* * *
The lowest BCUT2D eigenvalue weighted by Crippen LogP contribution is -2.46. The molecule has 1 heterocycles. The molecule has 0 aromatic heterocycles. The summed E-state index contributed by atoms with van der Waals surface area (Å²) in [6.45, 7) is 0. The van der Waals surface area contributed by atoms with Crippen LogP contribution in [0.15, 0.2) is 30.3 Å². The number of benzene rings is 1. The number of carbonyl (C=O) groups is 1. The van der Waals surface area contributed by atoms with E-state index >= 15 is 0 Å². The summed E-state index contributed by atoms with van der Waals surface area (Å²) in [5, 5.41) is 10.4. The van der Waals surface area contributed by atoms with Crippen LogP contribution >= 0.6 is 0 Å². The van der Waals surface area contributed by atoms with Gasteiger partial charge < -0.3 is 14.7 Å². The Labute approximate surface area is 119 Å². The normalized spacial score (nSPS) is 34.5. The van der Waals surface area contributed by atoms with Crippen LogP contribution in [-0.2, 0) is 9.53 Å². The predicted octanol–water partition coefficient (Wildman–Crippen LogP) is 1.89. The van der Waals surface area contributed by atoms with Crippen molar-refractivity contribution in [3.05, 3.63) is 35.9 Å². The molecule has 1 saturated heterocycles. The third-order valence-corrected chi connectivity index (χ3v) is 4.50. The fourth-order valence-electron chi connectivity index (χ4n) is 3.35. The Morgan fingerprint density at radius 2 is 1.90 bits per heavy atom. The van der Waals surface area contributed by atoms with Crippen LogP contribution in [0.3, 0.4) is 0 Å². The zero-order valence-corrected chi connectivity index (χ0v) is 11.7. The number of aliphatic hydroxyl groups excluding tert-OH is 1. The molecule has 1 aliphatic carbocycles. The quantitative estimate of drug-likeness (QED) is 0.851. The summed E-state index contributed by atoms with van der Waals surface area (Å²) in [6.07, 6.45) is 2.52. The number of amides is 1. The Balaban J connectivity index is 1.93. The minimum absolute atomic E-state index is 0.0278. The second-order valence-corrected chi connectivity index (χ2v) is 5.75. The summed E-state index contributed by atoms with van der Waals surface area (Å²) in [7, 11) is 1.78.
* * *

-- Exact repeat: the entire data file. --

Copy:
The lowest BCUT2D eigenvalue weighted by Crippen LogP contribution is -2.46. The molecule has 1 heterocycles. The molecule has 0 aromatic heterocycles. The summed E-state index contributed by atoms with van der Waals surface area (Å²) in [6.45, 7) is 0. The van der Waals surface area contributed by atoms with Crippen LogP contribution in [0.15, 0.2) is 30.3 Å². The number of benzene rings is 1. The number of carbonyl (C=O) groups is 1. The van der Waals surface area contributed by atoms with E-state index >= 15 is 0 Å². The summed E-state index contributed by atoms with van der Waals surface area (Å²) in [5, 5.41) is 10.4. The van der Waals surface area contributed by atoms with Crippen LogP contribution >= 0.6 is 0 Å². The van der Waals surface area contributed by atoms with Gasteiger partial charge < -0.3 is 14.7 Å². The Labute approximate surface area is 119 Å². The normalized spacial score (nSPS) is 34.5. The van der Waals surface area contributed by atoms with Crippen LogP contribution in [-0.2, 0) is 9.53 Å². The predicted octanol–water partition coefficient (Wildman–Crippen LogP) is 1.89. The van der Waals surface area contributed by atoms with Crippen molar-refractivity contribution in [3.05, 3.63) is 35.9 Å². The molecule has 1 saturated heterocycles. The third-order valence-corrected chi connectivity index (χ3v) is 4.50. The fourth-order valence-electron chi connectivity index (χ4n) is 3.35. The Morgan fingerprint density at radius 2 is 1.90 bits per heavy atom. The van der Waals surface area contributed by atoms with Crippen LogP contribution in [0.3, 0.4) is 0 Å². The zero-order valence-corrected chi connectivity index (χ0v) is 11.7. The number of aliphatic hydroxyl groups excluding tert-OH is 1. The molecule has 1 aliphatic carbocycles. The quantitative estimate of drug-likeness (QED) is 0.851. The summed E-state index contributed by atoms with van der Waals surface area (Å²) in [6.07, 6.45) is 2.52. The number of amides is 1. The Balaban J connectivity index is 1.93. The minimum absolute atomic E-state index is 0.0278. The second-order valence-corrected chi connectivity index (χ2v) is 5.75. The summed E-state index contributed by atoms with van der Waals surface area (Å²) in [7, 11) is 1.78.